Apple Music Global Up Next alum Parker McCollum and Conner Smith join Thomas Rhett for the sixth episode of Where We Started Radio. Conner and Parker share how they pursued their interest in music, who they consider to be some of their biggest influences and what they are most looking forward to on the Bring The Bar To You Tour. Tune in and listen to the episode in-full on-demand here.
Conner Smith on developing an interest in songwriting,
My mama is an interviewer and a TV reporter, so she was working at the local channel four station, NBC station in Nashville when we moved here, and she was just kind of raising her hand for all the country music jobs. So she would do red carpets and all that. Well, they asked her to host a TV show every Sunday night on the local station, that was called Nashville Music and More, so it was just all about the music scene, so people like your dad [Rhett Akins], or Craig Wiseman, or Rivers Rutherford, she would interview these guys and have them play these massive hit songs, and then talk about how they wrote these songs. So I was a five- six-year-old watching the show and watching these interviews. I would literally sit there and watch them like they were movies, because there was something that fascinated me about telling these stories and writing country songs. So I started to do it when I was six. I was like, “That’s what I want to do,” because I understood that that was a job that was an option.
Conner Smith on getting a publishing deal at 16
For me, it was just always a part of what I did was writing songs. I played baseball and I wrote songs and it’s just always kind of who I was. So when I was 16, I connected with a dude named Zach Crowell, who’s my producer now. And he produces Sam [Hunt] and Dustin [Lynch] and wrote “Country Again” for you. And he saw the video of me singing a song he wrote called “Cop Car” and saw something in me that, looking back at it now, is crazy to me and signed me to a publishing deal. And I was a junior in high school and both my parents and me, as well, they were like, “This is awesome, but you’re staying in school. There’s really no question about that.” Once again, being in Nashville, I was able to go to school. I went to a school called Brentwood Academy that was perfect, man. They let me go to school until about 11:30, and then they let me go write songs at 12:00 on Music Row and then come back and play in baseball games at 4:00. We had my first hometown show in Nashville and all my teachers showed up and to have all their support was massive. But yeah, I mean, I got to do it all and I got to write about what I was living because I didn’t drop out of school and just become an adult. I got to be a high schooler and go to prom and start on the baseball team and do it all, and so I was able to draw from that well to write songs about.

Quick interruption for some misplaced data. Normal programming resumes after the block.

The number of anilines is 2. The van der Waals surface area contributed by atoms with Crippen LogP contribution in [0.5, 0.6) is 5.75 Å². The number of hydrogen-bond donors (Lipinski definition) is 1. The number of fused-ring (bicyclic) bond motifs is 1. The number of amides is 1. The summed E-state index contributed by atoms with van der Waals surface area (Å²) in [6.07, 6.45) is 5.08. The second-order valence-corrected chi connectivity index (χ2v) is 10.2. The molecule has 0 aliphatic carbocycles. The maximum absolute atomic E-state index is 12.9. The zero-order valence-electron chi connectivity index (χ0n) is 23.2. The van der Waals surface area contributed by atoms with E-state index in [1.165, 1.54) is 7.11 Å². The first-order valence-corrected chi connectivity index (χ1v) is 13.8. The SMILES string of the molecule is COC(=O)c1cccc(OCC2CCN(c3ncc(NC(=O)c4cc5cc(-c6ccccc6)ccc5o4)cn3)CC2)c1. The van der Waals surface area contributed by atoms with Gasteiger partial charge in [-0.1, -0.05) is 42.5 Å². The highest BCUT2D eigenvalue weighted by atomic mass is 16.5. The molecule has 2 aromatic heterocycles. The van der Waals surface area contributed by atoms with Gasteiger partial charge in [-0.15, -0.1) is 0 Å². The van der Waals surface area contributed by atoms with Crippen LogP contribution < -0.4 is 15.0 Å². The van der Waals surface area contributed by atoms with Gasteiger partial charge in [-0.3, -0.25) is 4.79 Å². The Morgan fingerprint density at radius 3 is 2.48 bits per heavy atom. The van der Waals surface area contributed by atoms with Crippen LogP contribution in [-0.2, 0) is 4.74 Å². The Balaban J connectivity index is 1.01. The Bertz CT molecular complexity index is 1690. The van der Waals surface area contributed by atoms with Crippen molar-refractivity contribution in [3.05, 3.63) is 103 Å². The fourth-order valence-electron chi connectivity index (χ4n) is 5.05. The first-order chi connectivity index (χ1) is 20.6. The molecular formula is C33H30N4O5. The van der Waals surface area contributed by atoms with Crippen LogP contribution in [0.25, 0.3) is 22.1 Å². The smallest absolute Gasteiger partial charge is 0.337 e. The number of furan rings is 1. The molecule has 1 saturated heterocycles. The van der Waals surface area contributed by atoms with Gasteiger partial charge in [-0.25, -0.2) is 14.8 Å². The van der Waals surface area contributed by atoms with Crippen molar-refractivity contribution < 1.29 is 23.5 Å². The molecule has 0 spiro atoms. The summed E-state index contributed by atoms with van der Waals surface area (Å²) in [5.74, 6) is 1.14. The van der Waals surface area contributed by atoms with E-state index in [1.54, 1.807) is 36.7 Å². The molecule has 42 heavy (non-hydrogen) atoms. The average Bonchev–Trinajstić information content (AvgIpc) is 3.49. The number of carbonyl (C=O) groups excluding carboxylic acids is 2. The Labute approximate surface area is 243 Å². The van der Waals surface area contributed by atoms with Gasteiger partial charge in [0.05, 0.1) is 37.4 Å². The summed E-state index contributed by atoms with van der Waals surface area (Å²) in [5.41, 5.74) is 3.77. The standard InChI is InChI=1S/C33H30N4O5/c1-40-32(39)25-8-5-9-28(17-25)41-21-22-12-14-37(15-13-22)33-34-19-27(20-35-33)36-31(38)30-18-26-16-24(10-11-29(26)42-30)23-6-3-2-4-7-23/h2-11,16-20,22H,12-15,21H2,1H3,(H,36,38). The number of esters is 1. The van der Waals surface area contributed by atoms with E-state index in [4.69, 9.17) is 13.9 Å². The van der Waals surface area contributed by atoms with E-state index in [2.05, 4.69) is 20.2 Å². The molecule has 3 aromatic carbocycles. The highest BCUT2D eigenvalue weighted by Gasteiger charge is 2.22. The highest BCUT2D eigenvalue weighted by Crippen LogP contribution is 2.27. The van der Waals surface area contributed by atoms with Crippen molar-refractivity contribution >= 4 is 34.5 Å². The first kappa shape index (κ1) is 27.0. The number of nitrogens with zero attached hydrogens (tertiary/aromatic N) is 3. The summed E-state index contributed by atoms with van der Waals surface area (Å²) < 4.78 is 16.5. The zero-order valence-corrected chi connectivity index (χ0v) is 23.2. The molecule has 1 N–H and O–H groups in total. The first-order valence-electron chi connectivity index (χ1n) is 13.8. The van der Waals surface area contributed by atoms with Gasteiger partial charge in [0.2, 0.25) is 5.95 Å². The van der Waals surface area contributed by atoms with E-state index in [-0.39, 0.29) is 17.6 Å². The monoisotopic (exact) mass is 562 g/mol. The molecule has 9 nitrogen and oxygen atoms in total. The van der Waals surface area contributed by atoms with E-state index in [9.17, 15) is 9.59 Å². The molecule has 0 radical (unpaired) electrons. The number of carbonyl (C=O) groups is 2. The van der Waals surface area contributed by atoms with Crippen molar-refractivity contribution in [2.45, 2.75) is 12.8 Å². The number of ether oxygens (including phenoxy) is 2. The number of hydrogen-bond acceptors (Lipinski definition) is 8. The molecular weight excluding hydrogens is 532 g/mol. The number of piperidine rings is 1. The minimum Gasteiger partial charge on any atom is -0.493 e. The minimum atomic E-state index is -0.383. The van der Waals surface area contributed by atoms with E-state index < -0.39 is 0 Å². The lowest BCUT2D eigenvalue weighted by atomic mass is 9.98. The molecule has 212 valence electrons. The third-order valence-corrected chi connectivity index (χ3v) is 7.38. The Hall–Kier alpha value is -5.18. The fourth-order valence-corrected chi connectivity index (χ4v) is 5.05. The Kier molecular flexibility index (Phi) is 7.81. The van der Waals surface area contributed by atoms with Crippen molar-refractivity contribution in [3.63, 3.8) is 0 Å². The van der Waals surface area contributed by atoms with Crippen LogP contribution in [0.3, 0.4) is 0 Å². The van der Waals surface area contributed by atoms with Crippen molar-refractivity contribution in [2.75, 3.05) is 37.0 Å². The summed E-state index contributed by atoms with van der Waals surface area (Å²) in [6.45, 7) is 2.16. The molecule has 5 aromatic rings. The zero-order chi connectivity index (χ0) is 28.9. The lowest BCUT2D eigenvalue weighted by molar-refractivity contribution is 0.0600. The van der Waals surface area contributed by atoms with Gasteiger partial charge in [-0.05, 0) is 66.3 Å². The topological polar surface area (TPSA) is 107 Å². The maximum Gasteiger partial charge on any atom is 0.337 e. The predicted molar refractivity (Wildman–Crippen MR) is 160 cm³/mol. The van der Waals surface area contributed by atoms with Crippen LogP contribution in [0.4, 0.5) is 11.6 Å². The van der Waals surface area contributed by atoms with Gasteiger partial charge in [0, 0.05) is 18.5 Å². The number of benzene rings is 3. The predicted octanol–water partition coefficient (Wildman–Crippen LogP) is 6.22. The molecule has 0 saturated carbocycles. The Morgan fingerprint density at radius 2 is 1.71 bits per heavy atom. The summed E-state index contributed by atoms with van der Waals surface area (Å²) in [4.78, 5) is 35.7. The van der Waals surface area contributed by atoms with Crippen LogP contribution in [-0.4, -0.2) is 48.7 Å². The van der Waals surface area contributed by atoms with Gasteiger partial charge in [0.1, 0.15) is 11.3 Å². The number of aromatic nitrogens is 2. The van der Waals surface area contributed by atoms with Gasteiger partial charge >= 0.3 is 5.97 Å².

Conner Smith on seeing Thomas Rhett on his first headlining tour